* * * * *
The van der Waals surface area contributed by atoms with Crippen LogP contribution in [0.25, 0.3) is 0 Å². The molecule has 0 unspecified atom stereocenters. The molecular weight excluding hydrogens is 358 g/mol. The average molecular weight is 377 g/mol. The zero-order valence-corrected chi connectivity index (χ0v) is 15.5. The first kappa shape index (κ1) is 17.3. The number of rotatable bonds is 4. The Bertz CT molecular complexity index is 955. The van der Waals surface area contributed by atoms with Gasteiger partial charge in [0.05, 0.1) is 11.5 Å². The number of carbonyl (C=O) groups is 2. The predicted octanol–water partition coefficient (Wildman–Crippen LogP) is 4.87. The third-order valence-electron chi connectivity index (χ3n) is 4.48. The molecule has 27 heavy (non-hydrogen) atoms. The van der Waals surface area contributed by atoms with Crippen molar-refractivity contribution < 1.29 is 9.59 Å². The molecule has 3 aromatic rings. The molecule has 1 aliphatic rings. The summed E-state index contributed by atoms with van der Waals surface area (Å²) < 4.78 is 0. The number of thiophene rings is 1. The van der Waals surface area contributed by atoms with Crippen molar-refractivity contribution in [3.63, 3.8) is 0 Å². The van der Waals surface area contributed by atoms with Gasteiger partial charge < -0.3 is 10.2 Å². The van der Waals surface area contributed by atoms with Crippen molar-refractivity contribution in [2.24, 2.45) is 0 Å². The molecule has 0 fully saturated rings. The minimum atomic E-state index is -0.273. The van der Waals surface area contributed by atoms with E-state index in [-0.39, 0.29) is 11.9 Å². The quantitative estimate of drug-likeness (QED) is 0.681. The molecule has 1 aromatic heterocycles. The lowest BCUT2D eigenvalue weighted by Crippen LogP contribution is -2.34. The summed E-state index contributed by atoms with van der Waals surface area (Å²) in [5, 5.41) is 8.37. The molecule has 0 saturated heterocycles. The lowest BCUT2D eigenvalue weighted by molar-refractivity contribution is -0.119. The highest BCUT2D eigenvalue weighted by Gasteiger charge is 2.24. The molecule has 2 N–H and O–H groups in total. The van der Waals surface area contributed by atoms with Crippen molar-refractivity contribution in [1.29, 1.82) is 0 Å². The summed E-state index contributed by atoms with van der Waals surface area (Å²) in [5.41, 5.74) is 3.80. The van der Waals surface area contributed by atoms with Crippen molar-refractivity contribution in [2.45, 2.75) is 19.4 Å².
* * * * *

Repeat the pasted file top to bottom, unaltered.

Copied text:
The van der Waals surface area contributed by atoms with Crippen LogP contribution in [0.25, 0.3) is 0 Å². The molecule has 0 unspecified atom stereocenters. The molecular weight excluding hydrogens is 358 g/mol. The average molecular weight is 377 g/mol. The zero-order valence-corrected chi connectivity index (χ0v) is 15.5. The first kappa shape index (κ1) is 17.3. The number of rotatable bonds is 4. The Bertz CT molecular complexity index is 955. The van der Waals surface area contributed by atoms with Gasteiger partial charge in [0.05, 0.1) is 11.5 Å². The number of carbonyl (C=O) groups is 2. The predicted octanol–water partition coefficient (Wildman–Crippen LogP) is 4.87. The third-order valence-electron chi connectivity index (χ3n) is 4.48. The molecule has 27 heavy (non-hydrogen) atoms. The van der Waals surface area contributed by atoms with Crippen molar-refractivity contribution < 1.29 is 9.59 Å². The molecule has 3 aromatic rings. The molecule has 1 aliphatic rings. The summed E-state index contributed by atoms with van der Waals surface area (Å²) < 4.78 is 0. The number of thiophene rings is 1. The van der Waals surface area contributed by atoms with Crippen molar-refractivity contribution in [3.63, 3.8) is 0 Å². The van der Waals surface area contributed by atoms with Gasteiger partial charge < -0.3 is 10.2 Å². The van der Waals surface area contributed by atoms with Crippen molar-refractivity contribution in [2.24, 2.45) is 0 Å². The molecule has 0 fully saturated rings. The minimum atomic E-state index is -0.273. The van der Waals surface area contributed by atoms with E-state index in [-0.39, 0.29) is 11.9 Å². The quantitative estimate of drug-likeness (QED) is 0.681. The molecule has 1 aromatic heterocycles. The lowest BCUT2D eigenvalue weighted by Crippen LogP contribution is -2.34. The summed E-state index contributed by atoms with van der Waals surface area (Å²) in [5, 5.41) is 8.37. The molecule has 0 saturated heterocycles. The lowest BCUT2D eigenvalue weighted by molar-refractivity contribution is -0.119. The highest BCUT2D eigenvalue weighted by Gasteiger charge is 2.24. The molecule has 2 N–H and O–H groups in total. The van der Waals surface area contributed by atoms with Crippen molar-refractivity contribution in [1.29, 1.82) is 0 Å². The summed E-state index contributed by atoms with van der Waals surface area (Å²) in [5.41, 5.74) is 3.80. The van der Waals surface area contributed by atoms with Crippen molar-refractivity contribution in [2.45, 2.75) is 19.4 Å².